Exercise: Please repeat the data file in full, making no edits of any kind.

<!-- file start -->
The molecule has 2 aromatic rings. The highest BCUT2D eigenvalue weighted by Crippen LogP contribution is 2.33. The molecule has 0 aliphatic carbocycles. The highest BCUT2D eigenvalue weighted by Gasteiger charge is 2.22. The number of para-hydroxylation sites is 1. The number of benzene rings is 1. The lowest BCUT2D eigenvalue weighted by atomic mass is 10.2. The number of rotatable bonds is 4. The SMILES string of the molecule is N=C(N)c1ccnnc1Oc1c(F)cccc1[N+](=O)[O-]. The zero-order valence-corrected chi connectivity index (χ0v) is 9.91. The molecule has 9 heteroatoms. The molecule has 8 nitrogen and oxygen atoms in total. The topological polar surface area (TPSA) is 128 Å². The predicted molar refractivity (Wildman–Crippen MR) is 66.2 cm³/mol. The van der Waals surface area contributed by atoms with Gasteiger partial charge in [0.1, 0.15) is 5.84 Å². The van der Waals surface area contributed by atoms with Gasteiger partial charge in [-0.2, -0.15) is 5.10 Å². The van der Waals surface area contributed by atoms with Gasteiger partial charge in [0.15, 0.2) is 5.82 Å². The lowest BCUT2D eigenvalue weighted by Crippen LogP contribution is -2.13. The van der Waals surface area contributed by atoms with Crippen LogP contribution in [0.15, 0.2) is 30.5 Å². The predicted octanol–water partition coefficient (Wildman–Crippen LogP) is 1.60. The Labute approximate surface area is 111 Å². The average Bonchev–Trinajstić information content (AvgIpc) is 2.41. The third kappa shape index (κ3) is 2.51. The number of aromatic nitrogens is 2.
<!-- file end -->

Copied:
The molecule has 2 aromatic rings. The highest BCUT2D eigenvalue weighted by Crippen LogP contribution is 2.33. The molecule has 0 aliphatic carbocycles. The highest BCUT2D eigenvalue weighted by Gasteiger charge is 2.22. The number of para-hydroxylation sites is 1. The number of benzene rings is 1. The lowest BCUT2D eigenvalue weighted by atomic mass is 10.2. The number of rotatable bonds is 4. The SMILES string of the molecule is N=C(N)c1ccnnc1Oc1c(F)cccc1[N+](=O)[O-]. The zero-order valence-corrected chi connectivity index (χ0v) is 9.91. The molecule has 9 heteroatoms. The molecule has 8 nitrogen and oxygen atoms in total. The topological polar surface area (TPSA) is 128 Å². The predicted molar refractivity (Wildman–Crippen MR) is 66.2 cm³/mol. The van der Waals surface area contributed by atoms with Gasteiger partial charge in [0.1, 0.15) is 5.84 Å². The van der Waals surface area contributed by atoms with Gasteiger partial charge in [-0.2, -0.15) is 5.10 Å². The van der Waals surface area contributed by atoms with Gasteiger partial charge in [0.15, 0.2) is 5.82 Å². The lowest BCUT2D eigenvalue weighted by Crippen LogP contribution is -2.13. The van der Waals surface area contributed by atoms with Crippen LogP contribution in [0.15, 0.2) is 30.5 Å². The predicted octanol–water partition coefficient (Wildman–Crippen LogP) is 1.60. The Labute approximate surface area is 111 Å². The average Bonchev–Trinajstić information content (AvgIpc) is 2.41. The third kappa shape index (κ3) is 2.51. The number of aromatic nitrogens is 2.